Electoral college switch could hurt Obama in 2012
* Obama won battleground state Pennsylvania in 2008
* All but two states now use winner-take-all system
By Kim Dixon
WASHINGTON, Sept 14 (Reuters) - Republicans in Pennsylvania are mounting a bid to end the political battleground state's winner-take-all system for electoral votes, which could hurt President Barack Obama's re-election chances in 2012.
Under the proposal of Pennsylvania Republicans, who control the legislature and the governorship, the winner of the state would get two electoral votes but remaining electoral votes would follow results in each congressional district.
In 2008, Obama, a Democrat, won all of the electoral votes in the swing state with 55 percent of the popular vote.
The U.S. presidential election is not a national contest, but instead is a state-by-state effort to assemble a majority of the 538 electoral votes apportioned to the states by population.
"It would be harder for Democrats to win in a close election if this goes through," John Fortier, an electoral college expert at the Bipartisan Policy Center, said of the Pennsylvania Republicans' plan.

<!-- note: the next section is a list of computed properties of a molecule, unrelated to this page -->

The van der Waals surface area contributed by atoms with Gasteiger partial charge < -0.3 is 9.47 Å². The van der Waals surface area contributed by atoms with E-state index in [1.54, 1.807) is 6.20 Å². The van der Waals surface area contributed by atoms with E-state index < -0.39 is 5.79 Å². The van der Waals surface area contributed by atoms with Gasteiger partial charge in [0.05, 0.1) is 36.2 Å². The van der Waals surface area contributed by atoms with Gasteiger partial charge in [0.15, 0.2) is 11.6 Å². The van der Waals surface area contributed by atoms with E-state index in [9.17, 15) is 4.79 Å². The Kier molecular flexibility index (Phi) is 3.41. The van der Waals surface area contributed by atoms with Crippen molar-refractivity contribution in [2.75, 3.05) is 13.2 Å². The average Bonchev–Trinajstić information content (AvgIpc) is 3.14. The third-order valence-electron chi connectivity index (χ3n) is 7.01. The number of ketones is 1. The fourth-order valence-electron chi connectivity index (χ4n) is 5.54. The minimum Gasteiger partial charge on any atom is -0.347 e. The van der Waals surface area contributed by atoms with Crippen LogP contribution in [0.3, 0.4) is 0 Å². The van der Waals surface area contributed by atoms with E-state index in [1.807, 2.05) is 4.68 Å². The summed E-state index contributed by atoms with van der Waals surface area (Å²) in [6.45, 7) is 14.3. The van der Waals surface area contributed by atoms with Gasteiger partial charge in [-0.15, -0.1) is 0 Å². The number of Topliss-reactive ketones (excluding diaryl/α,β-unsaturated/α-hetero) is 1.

In theory, the changes could give roughly 10 to 12 of the 20 electoral votes in Pennsylvania to Republicans -- even if Obama wins more votes in the state as a whole in 2012, Fortier said.
All but two states -- Maine and Nebraska -- now use a winner-take-all system to award electoral votes. Both are far smaller than Pennsylvania.
The slow pace of the economic recovery is hurting Obama's poll ratings, brightening prospects for the Republican field in the 2012 race. Still, Obama maintains an edge over the Republican hopefuls, the latest Reuters/Ipsos poll showed. [ID:nS1E78D184] (Reporting by Kim Dixon; Editing by Vicki Allen)
- Fired UPS worker kills two supervisors, self, in Alabama shooting
- Obama critic D'Souza spared prison for violating election law
- Bin Laden son-in-law sentenced to life in U.S. prison
- Australia police kill 'terror suspect' after two officers stabbed
- Islamic State blows away Gulf qualms about joining U.S. military action